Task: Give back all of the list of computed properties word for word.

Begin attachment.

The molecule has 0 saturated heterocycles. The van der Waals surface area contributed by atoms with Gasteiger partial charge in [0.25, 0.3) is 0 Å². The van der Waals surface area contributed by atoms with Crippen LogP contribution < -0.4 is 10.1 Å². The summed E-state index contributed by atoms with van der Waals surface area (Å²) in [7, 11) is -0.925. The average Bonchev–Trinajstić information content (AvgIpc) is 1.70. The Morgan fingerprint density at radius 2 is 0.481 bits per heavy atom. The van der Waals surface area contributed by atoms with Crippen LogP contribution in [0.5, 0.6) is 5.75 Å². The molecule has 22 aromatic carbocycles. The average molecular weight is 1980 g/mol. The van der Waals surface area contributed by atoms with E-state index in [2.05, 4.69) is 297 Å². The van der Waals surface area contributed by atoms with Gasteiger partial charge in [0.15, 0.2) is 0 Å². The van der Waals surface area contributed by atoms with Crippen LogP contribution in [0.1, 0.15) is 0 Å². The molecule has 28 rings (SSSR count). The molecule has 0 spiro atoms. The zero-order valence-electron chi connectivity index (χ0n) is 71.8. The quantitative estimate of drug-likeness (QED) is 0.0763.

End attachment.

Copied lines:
The molecule has 0 saturated heterocycles. The van der Waals surface area contributed by atoms with Gasteiger partial charge in [0.25, 0.3) is 0 Å². The van der Waals surface area contributed by atoms with Crippen LogP contribution < -0.4 is 10.1 Å². The summed E-state index contributed by atoms with van der Waals surface area (Å²) in [7, 11) is -0.925. The average Bonchev–Trinajstić information content (AvgIpc) is 1.70. The Morgan fingerprint density at radius 2 is 0.481 bits per heavy atom. The van der Waals surface area contributed by atoms with Crippen LogP contribution in [0.5, 0.6) is 5.75 Å². The molecule has 22 aromatic carbocycles. The average molecular weight is 1980 g/mol. The van der Waals surface area contributed by atoms with E-state index in [2.05, 4.69) is 297 Å². The van der Waals surface area contributed by atoms with Gasteiger partial charge in [0.15, 0.2) is 0 Å². The van der Waals surface area contributed by atoms with Crippen LogP contribution in [0.1, 0.15) is 0 Å². The molecule has 28 rings (SSSR count). The molecule has 0 spiro atoms. The zero-order valence-electron chi connectivity index (χ0n) is 71.8. The quantitative estimate of drug-likeness (QED) is 0.0763.